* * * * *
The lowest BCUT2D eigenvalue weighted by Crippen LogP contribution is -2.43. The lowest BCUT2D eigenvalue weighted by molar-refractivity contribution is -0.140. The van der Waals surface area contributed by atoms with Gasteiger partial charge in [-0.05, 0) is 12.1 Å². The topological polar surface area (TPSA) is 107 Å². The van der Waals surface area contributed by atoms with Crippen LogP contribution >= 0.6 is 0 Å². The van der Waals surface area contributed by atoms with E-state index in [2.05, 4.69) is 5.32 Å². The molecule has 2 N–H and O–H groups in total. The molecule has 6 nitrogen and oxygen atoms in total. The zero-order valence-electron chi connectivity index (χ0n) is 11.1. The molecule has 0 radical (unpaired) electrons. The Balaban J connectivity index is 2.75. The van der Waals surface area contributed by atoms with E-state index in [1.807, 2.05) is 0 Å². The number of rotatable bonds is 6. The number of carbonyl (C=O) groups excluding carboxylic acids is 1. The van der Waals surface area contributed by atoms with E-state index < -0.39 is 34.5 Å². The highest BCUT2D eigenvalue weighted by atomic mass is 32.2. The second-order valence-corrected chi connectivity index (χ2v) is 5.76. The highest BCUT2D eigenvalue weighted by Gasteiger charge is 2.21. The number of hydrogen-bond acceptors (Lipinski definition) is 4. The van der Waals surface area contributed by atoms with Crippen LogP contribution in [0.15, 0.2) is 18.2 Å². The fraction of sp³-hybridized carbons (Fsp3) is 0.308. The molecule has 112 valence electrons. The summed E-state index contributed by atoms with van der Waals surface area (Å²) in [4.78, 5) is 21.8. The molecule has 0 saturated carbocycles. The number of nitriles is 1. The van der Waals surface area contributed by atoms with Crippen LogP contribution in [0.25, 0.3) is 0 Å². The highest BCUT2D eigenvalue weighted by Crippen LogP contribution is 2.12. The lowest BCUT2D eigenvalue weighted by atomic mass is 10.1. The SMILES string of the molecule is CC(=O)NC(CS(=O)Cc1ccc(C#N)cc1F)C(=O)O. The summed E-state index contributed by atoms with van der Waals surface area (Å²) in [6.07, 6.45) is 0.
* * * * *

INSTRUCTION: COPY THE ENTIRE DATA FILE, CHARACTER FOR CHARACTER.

The lowest BCUT2D eigenvalue weighted by Crippen LogP contribution is -2.43. The lowest BCUT2D eigenvalue weighted by molar-refractivity contribution is -0.140. The van der Waals surface area contributed by atoms with Gasteiger partial charge in [-0.05, 0) is 12.1 Å². The topological polar surface area (TPSA) is 107 Å². The van der Waals surface area contributed by atoms with Crippen LogP contribution >= 0.6 is 0 Å². The van der Waals surface area contributed by atoms with E-state index in [2.05, 4.69) is 5.32 Å². The molecule has 2 N–H and O–H groups in total. The molecule has 6 nitrogen and oxygen atoms in total. The zero-order valence-electron chi connectivity index (χ0n) is 11.1. The molecule has 0 radical (unpaired) electrons. The Balaban J connectivity index is 2.75. The van der Waals surface area contributed by atoms with E-state index in [1.807, 2.05) is 0 Å². The number of rotatable bonds is 6. The number of carbonyl (C=O) groups excluding carboxylic acids is 1. The van der Waals surface area contributed by atoms with E-state index < -0.39 is 34.5 Å². The highest BCUT2D eigenvalue weighted by atomic mass is 32.2. The second-order valence-corrected chi connectivity index (χ2v) is 5.76. The highest BCUT2D eigenvalue weighted by Gasteiger charge is 2.21. The number of hydrogen-bond acceptors (Lipinski definition) is 4. The van der Waals surface area contributed by atoms with Crippen LogP contribution in [0.15, 0.2) is 18.2 Å². The fraction of sp³-hybridized carbons (Fsp3) is 0.308. The molecule has 112 valence electrons. The summed E-state index contributed by atoms with van der Waals surface area (Å²) in [4.78, 5) is 21.8. The molecule has 0 saturated carbocycles. The number of nitriles is 1. The van der Waals surface area contributed by atoms with Crippen LogP contribution in [0.25, 0.3) is 0 Å². The highest BCUT2D eigenvalue weighted by Crippen LogP contribution is 2.12. The lowest BCUT2D eigenvalue weighted by atomic mass is 10.1. The SMILES string of the molecule is CC(=O)NC(CS(=O)Cc1ccc(C#N)cc1F)C(=O)O. The summed E-state index contributed by atoms with van der Waals surface area (Å²) in [6.07, 6.45) is 0.